Library Tech Talk

Technology innovations and project updates from U-M Library Information Technology.
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Posts in Library Tech Talk

Showing 1 - 10 of 149 items
Screen capture of the home page of the new Finding Aids site with call to action text Find Archival Materials above a search box and next to a featured image of a Jell-O dessert advertisement from the Culinary Ephemera collection.
December 8, 2022
  • Robyn Ness
U-M Library is launching a new version of our Finding Aids site in early 2023, replacing a homegrown system that’s been in use for over 20 years with ArcLight, an open-source system widely used by academic libraries and archives. The site is currently available as a public beta for preview and will be available at the same URL going forward.
Gallery View of new interface for image digital collections.
April 22, 2022
  • Kat Hagedorn
  • Roger Roberto Espinosa
  • Bridget Burke
It’s been nearly a decade since we last refreshed our image digital collections. At that time, we created a standard web template, constructed consistent help pages, cleaned up our collection home pages, and built what was at the time an easier way to view and interact with the images in the interface. This time, we’re doing more! We have a brand-new interface and a number of additional and improved features.
Woman Seen at Market
July 8, 2021
  • Lauren Havens
Digital Content & Collections (DCC) relies on content and subject experts to bring us new digital collections.From July 2018 to Jun 2019, our digital collections received 67.9 million views. During the pandemic, when there was an increased need for digital resources, usage of the digital collections jumped to 86.5 million views (July 2019-Jun 2020) and 89 million views (July 2020-June 2021). Thank you to the many people, too numerous to reasonably list here, who are involved not just in the creation of these digital collections but in the continued maintenance of these and hundreds of other digital collections that reach users around the world to advance research and provide access to materials.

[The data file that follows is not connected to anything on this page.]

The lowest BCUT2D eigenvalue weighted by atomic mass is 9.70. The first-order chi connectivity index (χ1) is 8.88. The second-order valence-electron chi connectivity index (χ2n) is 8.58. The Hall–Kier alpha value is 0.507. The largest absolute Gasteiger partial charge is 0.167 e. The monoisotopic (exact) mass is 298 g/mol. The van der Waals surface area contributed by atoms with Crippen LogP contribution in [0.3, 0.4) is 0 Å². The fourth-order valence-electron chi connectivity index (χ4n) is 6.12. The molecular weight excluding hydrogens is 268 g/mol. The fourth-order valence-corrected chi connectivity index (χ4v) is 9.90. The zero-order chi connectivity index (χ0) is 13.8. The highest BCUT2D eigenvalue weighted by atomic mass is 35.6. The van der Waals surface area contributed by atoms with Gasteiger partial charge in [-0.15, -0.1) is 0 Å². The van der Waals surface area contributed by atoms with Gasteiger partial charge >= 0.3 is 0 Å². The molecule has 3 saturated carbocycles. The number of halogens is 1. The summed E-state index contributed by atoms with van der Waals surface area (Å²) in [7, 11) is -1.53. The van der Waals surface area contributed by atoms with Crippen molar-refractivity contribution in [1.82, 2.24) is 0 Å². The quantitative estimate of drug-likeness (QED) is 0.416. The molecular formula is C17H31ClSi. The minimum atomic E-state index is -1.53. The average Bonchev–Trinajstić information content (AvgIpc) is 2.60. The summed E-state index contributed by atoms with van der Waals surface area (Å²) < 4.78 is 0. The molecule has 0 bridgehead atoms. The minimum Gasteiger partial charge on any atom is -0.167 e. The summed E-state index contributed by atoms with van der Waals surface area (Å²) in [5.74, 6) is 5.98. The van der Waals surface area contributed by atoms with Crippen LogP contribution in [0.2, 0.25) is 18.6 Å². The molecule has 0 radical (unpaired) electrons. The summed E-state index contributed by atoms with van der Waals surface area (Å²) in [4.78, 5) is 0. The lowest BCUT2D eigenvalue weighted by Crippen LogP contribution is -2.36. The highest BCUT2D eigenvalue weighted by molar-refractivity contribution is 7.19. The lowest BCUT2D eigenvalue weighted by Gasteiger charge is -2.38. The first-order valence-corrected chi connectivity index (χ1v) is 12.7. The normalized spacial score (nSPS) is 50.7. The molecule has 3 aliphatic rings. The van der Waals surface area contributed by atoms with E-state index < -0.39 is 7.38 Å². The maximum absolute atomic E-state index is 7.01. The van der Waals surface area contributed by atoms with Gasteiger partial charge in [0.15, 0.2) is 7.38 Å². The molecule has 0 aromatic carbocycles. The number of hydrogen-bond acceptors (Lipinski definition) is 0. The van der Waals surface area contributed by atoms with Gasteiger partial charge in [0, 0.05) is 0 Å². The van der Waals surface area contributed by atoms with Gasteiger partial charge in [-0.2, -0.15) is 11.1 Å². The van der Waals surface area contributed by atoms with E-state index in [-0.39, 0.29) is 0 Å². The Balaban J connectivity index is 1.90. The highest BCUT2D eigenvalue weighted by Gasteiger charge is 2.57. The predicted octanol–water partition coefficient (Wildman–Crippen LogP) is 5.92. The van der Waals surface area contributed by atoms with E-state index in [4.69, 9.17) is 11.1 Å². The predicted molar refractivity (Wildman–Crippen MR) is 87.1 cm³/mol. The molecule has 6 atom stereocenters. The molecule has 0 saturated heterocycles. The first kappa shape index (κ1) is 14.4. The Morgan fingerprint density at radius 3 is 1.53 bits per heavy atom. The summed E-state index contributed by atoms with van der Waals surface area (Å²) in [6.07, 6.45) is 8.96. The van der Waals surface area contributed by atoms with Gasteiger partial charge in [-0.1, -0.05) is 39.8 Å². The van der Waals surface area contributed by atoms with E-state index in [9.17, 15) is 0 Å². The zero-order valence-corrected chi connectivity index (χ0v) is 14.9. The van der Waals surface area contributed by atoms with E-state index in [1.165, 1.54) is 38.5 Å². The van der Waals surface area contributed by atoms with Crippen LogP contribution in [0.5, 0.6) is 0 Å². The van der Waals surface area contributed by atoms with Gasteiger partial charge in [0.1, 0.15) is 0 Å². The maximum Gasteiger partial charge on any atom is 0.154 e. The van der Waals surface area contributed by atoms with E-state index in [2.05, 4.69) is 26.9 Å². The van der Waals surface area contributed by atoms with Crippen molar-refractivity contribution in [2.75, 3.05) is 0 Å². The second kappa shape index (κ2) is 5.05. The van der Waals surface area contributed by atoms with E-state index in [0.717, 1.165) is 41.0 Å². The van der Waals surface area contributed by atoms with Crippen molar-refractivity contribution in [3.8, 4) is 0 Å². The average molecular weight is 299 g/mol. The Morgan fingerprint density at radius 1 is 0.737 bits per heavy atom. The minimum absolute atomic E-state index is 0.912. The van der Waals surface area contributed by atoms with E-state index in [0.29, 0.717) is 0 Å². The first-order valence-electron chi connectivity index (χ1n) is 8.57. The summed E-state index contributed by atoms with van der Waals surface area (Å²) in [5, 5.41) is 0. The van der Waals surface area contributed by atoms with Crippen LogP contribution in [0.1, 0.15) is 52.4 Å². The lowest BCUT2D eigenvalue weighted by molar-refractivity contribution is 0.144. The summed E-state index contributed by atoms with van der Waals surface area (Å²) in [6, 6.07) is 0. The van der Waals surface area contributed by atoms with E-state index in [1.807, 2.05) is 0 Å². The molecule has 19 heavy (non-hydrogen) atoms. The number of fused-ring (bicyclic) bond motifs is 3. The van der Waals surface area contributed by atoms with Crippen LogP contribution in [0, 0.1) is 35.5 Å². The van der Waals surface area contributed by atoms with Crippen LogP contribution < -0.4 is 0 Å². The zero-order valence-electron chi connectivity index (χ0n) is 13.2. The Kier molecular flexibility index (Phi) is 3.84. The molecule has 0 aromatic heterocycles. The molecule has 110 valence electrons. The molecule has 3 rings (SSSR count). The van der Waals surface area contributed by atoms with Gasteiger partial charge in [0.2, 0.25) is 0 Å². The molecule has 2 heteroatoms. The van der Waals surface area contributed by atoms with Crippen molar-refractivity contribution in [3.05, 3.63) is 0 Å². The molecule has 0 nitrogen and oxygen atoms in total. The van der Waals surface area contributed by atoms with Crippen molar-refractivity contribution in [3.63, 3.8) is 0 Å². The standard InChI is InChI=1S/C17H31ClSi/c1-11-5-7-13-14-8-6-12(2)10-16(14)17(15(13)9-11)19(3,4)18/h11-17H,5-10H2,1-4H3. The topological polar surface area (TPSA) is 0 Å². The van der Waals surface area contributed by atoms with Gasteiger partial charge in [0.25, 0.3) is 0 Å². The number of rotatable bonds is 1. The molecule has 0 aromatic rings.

TRACC: A tool developed by Michigan to help with portfolio management
October 7, 2020
  • Nabeela Jaffer
Academic library service portfolios are mostly a mix of big to small strategic initiatives and tactical projects. Systems developed in the past can become a durable bedrock of workflows and services around the library, remaining relevant and needed for five, ten, and sometimes as long as twenty years. There is, of course, never enough time and resources to do everything. The challenge faced by Library IT divisions is to balance the tension of sustaining these legacy systems while continuing to innovate and develop new services. The University of Michigan’s Library IT portfolio has legacy systems in need of ongoing maintenance and support, in addition to new projects and services that add to and expand the portfolio. We, at Michigan, worked on a process to balance the portfolio of services and projects for our Library IT division. We started working on the idea of developing a custom tool for our needs since all the other available tools are oriented towards corporate organizations and we needed a light-weight tool to support our process. We went through a complete planning process first on whiteboards and paper, then developed an open source tool called TRACC for helping us with portfolio management.